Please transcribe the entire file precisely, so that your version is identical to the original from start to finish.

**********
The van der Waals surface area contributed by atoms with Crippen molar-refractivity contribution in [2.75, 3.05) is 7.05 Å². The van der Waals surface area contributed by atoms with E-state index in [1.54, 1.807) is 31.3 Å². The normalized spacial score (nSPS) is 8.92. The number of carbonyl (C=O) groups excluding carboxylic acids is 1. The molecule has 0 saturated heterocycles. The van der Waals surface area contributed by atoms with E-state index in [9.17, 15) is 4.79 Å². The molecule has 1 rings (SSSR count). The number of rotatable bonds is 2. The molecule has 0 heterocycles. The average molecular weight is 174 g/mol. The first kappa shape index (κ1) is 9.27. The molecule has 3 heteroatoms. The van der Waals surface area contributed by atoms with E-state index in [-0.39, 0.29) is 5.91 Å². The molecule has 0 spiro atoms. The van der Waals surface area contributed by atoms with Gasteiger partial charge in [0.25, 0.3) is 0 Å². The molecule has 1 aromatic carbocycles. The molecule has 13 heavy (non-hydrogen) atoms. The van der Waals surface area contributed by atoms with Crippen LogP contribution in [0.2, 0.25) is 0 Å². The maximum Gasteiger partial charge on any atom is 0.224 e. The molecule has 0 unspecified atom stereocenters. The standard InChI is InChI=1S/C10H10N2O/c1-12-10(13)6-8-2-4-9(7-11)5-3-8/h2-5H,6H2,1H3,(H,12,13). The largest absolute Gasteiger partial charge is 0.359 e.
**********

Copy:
The van der Waals surface area contributed by atoms with Crippen molar-refractivity contribution in [2.75, 3.05) is 7.05 Å². The van der Waals surface area contributed by atoms with E-state index in [1.54, 1.807) is 31.3 Å². The normalized spacial score (nSPS) is 8.92. The number of carbonyl (C=O) groups excluding carboxylic acids is 1. The molecule has 0 saturated heterocycles. The van der Waals surface area contributed by atoms with E-state index in [9.17, 15) is 4.79 Å². The molecule has 1 rings (SSSR count). The number of rotatable bonds is 2. The molecule has 0 heterocycles. The average molecular weight is 174 g/mol. The first kappa shape index (κ1) is 9.27. The molecule has 3 heteroatoms. The van der Waals surface area contributed by atoms with E-state index in [-0.39, 0.29) is 5.91 Å². The molecule has 0 spiro atoms. The van der Waals surface area contributed by atoms with Gasteiger partial charge in [0.25, 0.3) is 0 Å². The molecule has 1 aromatic carbocycles. The molecule has 13 heavy (non-hydrogen) atoms. The van der Waals surface area contributed by atoms with Crippen LogP contribution in [0.2, 0.25) is 0 Å². The maximum Gasteiger partial charge on any atom is 0.224 e. The molecule has 0 unspecified atom stereocenters. The standard InChI is InChI=1S/C10H10N2O/c1-12-10(13)6-8-2-4-9(7-11)5-3-8/h2-5H,6H2,1H3,(H,12,13). The largest absolute Gasteiger partial charge is 0.359 e.